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Keywords:

  • correction factor;
  • economic evaluation;
  • time preference;
  • time tradeoff method

ABSTRACT

Objectives:  Quality-adjusted life year (QALY) values measured by means of the time tradeoff (TTO) method are often used in economic evaluations. However, these values are mostly not corrected for time preference, i.e., a lower valuation being attached to later life years than to earlier life years, and therefore may underestimate the true QALY weights. Moreover, the magnitude of the underestimation depends on the severity of the health state and the horizon chosen in the TTO method. Hence, we cannot just add a constant component to all existing QALY tariffs. In this study, we estimated the value of correcting TTO scores. We showed the possible consequences for health policymaking when we correct TTO scores for time preference, thereby taking into account severity and horizon.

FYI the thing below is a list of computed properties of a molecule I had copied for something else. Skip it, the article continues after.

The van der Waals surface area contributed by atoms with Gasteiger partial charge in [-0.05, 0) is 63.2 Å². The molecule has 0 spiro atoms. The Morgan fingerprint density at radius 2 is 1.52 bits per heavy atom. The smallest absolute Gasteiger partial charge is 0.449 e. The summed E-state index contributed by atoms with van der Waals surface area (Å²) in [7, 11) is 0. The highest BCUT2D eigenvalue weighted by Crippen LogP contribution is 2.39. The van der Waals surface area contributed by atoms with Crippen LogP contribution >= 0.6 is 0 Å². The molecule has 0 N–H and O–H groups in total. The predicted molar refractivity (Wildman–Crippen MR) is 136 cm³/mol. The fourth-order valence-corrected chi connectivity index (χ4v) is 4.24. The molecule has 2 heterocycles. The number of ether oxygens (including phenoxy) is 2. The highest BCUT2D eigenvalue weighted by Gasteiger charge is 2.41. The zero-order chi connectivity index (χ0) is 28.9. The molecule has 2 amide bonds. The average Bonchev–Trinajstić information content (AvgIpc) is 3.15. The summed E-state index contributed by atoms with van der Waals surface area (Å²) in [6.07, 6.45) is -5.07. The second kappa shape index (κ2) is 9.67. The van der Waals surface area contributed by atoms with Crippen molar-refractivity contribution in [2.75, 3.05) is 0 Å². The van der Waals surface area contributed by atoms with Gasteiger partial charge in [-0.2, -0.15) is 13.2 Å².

Methods:  We employed the results obtained using a nonparametric time preference elicitation method. We made use of experimental time preference data, in order to better represent individuals' time preferences.

Results:  Our results demonstrate that correcting for time preference does not result in one clear influence on the QALY gains from health changes. When considering these changes in the context of cost–utility ratios, the proportional change in the QALY gain is crucial.

Conclusions:  Correcting TTO scores has a moderate, yet nonnegligible influence on outcomes. We conclude that correcting TTO scores for time preference is feasible and influential, so that there can be a substantial value of correcting values for time preference.